Missouri Department of Transportation: Don’t Let Bad Decisions Define You

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The Fourth of July can be one of the deadliest holidays of the year due to crashes caused by substance-impaired drivers, excessive speeds and distracted drivers, according to the Missouri Department of Transportation.

Alcohol, illegal drugs and even over-the-counter drugs can cause impairment.

To help deter dangerous driving behaviors, the Missouri Department of Transportation said local law enforcement will be out in full force July 1-5 with increased efforts to stop impaired drivers.

According to the department, there will be no warnings and no excuses. Those who drive impaired will be arrested, and individuals who choose to drive under the influence of alcohol and drugs will also risk losing their independence. 

Often, people have a hard time recuperating financially from the cost of an impaired-driving arrest or the crash itself. Violators risk killing or harming others, face jail time, the loss of their driver licenses, higher insurance rates and dozens of other unanticipated expenses from attorney fees, fines and court costs, car towing and repairs, and lost time at work.

In 2020, there were 14 people killed and 55 people seriously injured in Missouri traffic crashes over the July Fourth holiday. Of the 69 people killed or injured, seven were involved in a crash where there was at least one substance-impaired driver, 26 where there was a speeding driver and two were involved in a crash where there was a distracted driver.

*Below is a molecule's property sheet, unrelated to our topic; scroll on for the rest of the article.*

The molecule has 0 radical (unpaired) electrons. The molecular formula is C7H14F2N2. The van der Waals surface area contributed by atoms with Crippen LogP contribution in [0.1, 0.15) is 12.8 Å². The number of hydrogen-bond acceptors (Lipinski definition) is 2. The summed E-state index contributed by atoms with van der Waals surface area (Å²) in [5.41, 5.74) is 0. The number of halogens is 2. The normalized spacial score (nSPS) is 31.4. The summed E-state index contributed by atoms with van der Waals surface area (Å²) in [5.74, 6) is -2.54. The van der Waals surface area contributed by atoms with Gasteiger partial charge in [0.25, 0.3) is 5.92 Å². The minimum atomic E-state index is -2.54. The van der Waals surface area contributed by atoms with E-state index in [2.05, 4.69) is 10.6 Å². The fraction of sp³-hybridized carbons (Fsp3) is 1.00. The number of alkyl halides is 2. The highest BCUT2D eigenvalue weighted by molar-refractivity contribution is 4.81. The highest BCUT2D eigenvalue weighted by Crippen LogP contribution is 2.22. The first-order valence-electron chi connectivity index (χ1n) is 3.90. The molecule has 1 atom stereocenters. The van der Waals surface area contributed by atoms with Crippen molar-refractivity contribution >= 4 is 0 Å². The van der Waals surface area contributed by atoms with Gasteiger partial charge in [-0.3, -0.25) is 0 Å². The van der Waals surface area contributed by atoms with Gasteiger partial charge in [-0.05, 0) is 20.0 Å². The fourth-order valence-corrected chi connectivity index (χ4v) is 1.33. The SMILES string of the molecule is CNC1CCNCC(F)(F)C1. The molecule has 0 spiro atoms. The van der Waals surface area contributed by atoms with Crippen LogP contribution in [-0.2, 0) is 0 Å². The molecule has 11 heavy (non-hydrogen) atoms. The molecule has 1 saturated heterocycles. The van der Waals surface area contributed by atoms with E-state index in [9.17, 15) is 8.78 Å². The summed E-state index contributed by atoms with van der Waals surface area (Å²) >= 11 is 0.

The Fourth of July falls within the "100 Deadliest Days of Summer,” which spans the summer travel season between Memorial Day and Labor Day.

“This is historically a deadly time on our nation's roadways,” Missouri Department of Transportation's state highway safety and traffic engineer Nicole Hood said. “Preliminary reports show that during last year's ‘100 Deadliest Days of Summer’ there were 368 fatalities and 1,722 serious injuries on Missouri roadways. We are hopeful for better results during 2021 as we strive for the ultimate goal of zero fatalities on our roadways.”

The Missouri Department of Transportation continues to work toward a goal of zero roadway fatalities and urges all who travel in and around the Show-Me State this summer to buckle up, put the cellphone down, slow down and never drive while impaired.

Whether driving through a work zone, sharing the road with motorcyclists or cruising around city streets with pedestrians in the area, slowing down and paying attention can help save lives.

For more information on Missouri’s new strategic highway safety plan, Show-Me Zero, and how everyone can participate, visit www.savemolives.com.